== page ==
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Lolly Winston is a freelance journalist. Her work has appeared in Redbook, Ladies Home Journal, Glamour, and many others. She lives with her husband in California.
Photograph Â© Lisa Pongrace
A novel about grief and rebuilding which could border on the depressive but actually is so beautifully written and so tenderly handled it is uplifting, funny, warm and eventually joyous. The style completely wins you over, you feel for Sophie all the way, she’s quite a woman and this is a wonderful first novel.Comparison: Adriana Trigiani, Fannie Flagg, Rebecca Wells.Similar this month: Nicholas Sparks, Lou Wakefield.
Elinor Mackey has lived her life in perfect order: college, law school, successful corporate career, marriage. But suddenly her world is falling apart. Now in her late 30s, she's discovered that she and her podiatrist husband, Ted, can't have children. When Elinor withdraws from Ted into an interior world of heartbreak and anger, Ted begins an affair with Gina, the nutritionist at their gym - a young woman with an oddball son who adores Ted. Meanwhile, Elinor falls in love with the oak tree in her front yard, spreading out her sleeping bag to sleep under the stars. Lolly Winston's second novel looks beyond the manicured surface of suburbia to a world of loss, longing, lust and betrayal.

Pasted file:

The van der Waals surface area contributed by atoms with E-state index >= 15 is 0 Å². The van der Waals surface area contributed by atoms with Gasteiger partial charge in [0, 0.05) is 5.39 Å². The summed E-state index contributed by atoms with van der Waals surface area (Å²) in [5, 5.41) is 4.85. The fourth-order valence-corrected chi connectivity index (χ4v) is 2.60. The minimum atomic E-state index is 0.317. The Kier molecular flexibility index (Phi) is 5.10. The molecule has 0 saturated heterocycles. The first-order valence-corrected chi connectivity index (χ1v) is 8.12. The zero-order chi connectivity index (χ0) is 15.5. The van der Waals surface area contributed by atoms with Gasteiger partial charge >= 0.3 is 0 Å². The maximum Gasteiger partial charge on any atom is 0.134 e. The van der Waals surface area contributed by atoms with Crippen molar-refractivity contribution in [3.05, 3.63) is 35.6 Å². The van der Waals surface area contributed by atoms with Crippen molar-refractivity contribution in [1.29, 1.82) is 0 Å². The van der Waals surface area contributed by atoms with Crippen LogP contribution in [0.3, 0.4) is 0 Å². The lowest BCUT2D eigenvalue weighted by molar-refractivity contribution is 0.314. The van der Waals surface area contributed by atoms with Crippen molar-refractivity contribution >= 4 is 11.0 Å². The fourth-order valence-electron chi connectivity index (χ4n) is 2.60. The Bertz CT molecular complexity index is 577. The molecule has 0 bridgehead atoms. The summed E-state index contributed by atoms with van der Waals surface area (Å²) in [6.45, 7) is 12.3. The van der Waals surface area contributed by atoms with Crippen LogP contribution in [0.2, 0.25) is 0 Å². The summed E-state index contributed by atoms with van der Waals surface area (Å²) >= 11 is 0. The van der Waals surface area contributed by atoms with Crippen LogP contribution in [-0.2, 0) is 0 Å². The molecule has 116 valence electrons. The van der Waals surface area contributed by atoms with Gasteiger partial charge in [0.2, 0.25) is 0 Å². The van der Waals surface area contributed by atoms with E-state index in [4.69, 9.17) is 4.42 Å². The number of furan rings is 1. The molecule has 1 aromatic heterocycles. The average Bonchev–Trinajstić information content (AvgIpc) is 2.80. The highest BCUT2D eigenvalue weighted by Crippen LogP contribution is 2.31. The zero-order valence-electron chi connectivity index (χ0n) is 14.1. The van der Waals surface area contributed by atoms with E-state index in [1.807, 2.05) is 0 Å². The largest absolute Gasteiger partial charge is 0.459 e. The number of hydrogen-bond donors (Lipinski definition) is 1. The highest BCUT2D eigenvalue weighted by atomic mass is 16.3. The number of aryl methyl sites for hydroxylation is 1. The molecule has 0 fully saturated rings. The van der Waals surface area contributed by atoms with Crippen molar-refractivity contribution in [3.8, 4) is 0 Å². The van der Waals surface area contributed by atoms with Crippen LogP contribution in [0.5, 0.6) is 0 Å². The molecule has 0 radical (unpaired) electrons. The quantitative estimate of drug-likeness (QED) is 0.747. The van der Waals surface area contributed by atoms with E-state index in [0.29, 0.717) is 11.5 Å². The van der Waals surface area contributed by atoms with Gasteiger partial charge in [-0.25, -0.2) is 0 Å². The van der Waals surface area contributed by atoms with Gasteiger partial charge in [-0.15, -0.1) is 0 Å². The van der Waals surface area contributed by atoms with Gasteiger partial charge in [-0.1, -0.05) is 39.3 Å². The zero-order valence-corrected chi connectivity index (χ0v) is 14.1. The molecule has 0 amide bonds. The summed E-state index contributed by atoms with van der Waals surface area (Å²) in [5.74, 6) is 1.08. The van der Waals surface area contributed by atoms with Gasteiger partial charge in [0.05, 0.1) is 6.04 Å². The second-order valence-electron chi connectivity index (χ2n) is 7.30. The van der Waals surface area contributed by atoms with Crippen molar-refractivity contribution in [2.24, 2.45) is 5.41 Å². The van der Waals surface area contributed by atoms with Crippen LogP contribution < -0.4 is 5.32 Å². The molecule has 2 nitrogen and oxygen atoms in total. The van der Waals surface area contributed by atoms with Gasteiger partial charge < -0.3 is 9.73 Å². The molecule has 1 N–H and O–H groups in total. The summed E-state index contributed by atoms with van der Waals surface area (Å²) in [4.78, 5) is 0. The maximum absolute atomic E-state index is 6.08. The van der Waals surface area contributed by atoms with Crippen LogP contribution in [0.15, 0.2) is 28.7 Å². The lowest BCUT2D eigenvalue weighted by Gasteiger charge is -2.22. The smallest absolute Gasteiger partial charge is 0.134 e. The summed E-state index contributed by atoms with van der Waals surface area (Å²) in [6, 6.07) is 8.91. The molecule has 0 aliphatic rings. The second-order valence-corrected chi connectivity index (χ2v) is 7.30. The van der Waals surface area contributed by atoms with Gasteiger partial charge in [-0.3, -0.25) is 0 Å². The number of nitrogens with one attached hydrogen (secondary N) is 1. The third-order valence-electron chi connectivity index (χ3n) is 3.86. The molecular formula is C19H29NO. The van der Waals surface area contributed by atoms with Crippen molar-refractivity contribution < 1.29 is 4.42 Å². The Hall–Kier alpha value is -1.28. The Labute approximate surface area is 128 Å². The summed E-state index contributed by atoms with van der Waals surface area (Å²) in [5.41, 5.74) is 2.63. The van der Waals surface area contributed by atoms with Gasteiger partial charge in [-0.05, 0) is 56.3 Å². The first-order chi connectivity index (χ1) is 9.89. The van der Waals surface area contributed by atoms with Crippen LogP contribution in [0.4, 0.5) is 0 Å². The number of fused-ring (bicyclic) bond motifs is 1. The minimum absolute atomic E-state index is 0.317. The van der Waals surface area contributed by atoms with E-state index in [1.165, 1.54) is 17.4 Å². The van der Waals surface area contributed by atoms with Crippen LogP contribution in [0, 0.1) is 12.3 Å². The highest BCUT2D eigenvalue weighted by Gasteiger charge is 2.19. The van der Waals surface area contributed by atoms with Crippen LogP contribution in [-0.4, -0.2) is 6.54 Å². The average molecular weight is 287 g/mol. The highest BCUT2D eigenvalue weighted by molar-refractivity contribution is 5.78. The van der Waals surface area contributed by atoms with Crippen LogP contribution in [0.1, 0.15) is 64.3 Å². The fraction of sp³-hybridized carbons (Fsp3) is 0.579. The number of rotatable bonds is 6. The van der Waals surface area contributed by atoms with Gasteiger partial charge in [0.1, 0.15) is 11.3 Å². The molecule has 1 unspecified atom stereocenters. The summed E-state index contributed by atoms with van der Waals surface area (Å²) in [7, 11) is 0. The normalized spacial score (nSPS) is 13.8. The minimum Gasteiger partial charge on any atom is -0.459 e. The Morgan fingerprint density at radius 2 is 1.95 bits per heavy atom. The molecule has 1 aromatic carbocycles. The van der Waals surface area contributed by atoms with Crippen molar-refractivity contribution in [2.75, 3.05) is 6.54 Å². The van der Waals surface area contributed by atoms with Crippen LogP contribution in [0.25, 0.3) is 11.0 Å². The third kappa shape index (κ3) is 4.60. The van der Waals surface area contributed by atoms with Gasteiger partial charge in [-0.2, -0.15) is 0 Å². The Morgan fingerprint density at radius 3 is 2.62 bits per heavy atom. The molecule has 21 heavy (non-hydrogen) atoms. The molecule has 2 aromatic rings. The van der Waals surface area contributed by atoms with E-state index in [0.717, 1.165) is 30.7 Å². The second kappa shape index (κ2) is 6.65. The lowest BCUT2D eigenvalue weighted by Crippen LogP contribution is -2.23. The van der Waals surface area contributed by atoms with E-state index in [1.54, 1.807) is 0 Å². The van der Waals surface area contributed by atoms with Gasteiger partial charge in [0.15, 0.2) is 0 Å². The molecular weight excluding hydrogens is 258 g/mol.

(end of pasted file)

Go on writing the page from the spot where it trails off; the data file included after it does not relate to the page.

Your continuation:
The New York Times bestseller about how marriage, love, and how sometimes falling in love with the wrong person at the wrong time can be the right thing. Elinor Mackey has lived her life in perfect order: college, law school, marriage, successful corporate career. But when she discovers that she and her podiatrist husband, Ted, can't have children, Elinor withdraws into her own world of heartbreak and anger. While Elinorfalls in love with the oak tree in their front yard, sleeping under it at night, Ted begins an affair with Gina, the nutritionist at their gym. Ted, who may be the only one who can help Gina and her son, suddenly finds himself in love with two women at the same time. In the tradition of Anne Tyler, John Cheever, and Tom Perrotta, Winston's second novel looks beyond the manicured surface of suburbia to a world of loss, longing, lust, and betrayal.